Softworks Blog

Aoife ODriscoll

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The future of workplaces - virtual & flexible working to grow

Posted by Aoife ODriscoll on Mon, Apr 18, 2011

Good news for those who like working from the comfortable environment of home with a warm cup of tea at hand. Working from home or remote working is fast becoming the norm! Over the last decade, technological advancements have reduced the need for employees to be as physically present in a traditional office setting. Central to this shift are developments including high-speed Internet services, mobile technology and cloud-based collaboration services.

A recent survey from Skype shows the increasing popularity of remote working -- or "teleworking". Driven by new technologies and the benefits to both employers and workers, this trend is generating a higher level of productivity and retention. Employees save on commuting time and costs, have an improved work-life balance and are more engaged and happy in their work as a result of flexible working. Employees with a high level of job satisfaction are more loyal to their companies and have increased longevity at a company which is good news for employers.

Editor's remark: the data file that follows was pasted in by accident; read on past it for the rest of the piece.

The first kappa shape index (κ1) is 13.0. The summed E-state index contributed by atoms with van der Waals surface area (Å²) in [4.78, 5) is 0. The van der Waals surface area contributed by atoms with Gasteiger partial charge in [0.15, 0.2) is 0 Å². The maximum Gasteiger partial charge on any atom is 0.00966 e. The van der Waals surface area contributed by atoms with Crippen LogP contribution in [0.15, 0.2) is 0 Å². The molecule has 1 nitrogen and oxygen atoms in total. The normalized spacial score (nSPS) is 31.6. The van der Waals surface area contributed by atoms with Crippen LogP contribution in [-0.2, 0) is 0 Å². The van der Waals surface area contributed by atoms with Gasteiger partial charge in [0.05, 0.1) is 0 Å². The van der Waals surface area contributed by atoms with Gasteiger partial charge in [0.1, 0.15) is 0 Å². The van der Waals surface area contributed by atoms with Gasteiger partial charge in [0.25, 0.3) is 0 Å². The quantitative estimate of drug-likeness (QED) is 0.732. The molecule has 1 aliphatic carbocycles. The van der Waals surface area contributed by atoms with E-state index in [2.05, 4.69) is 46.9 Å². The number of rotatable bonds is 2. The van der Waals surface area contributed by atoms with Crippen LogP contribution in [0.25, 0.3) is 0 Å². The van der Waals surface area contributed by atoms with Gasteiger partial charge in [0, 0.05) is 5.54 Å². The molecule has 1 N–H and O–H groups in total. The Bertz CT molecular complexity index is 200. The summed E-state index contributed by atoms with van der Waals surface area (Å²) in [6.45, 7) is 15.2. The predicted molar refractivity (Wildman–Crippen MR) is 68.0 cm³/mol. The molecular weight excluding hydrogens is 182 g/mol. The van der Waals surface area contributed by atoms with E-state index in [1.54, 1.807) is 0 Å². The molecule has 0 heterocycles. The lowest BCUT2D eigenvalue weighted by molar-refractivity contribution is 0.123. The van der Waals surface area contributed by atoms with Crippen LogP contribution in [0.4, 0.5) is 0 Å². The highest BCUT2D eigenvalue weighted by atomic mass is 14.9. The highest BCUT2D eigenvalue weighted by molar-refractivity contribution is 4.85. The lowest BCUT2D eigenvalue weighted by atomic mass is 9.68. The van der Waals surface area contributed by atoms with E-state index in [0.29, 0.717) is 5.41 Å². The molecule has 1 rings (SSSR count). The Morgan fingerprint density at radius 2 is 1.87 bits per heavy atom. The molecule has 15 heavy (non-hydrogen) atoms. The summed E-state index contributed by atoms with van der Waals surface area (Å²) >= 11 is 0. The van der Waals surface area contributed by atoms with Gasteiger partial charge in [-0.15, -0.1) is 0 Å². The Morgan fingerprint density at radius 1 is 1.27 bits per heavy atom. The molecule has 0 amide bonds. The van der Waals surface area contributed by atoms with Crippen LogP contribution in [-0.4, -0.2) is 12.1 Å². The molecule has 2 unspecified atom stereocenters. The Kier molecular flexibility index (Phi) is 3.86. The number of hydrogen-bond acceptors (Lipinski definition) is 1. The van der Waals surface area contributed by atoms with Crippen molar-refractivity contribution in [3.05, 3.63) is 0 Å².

Remote work by job type resized

Key Take Outs from the Skype Survey include:

  • Of those surveyed, 62% of businesses allow employees to work remotely either full time or part time.
  • 57% of businesses allow employees to work flexible hours.
  • 71% of businesses report flexible remote working helps them to attract potential employees.
  • Larger businesses are more likely to allow remote working than small businesses.
  • IT/MIS and engineering are among the professions more likely to work remotely.
  • New communications technologies, such as video, are making communication more productive and collaborative away from the office. 
  • Of the workers who use video, 68% reported experiencing richer and more productive communication with colleagues, clients and suppliers.
  • Email and landline phone usage is expected to decline, while social media, IM/chat, texting and other newer technologies are on the rise.
  • The communications tool that is expected to have the biggest gain in usage next year is video calling.

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In our next blog post we will look at what technologies workplaces are adopting and will adopt in the future. Interested readers can find out more about Skype's research on the future of workplaces by visiting Skype's website. Many thanks to all at Skype for sharing this research with us.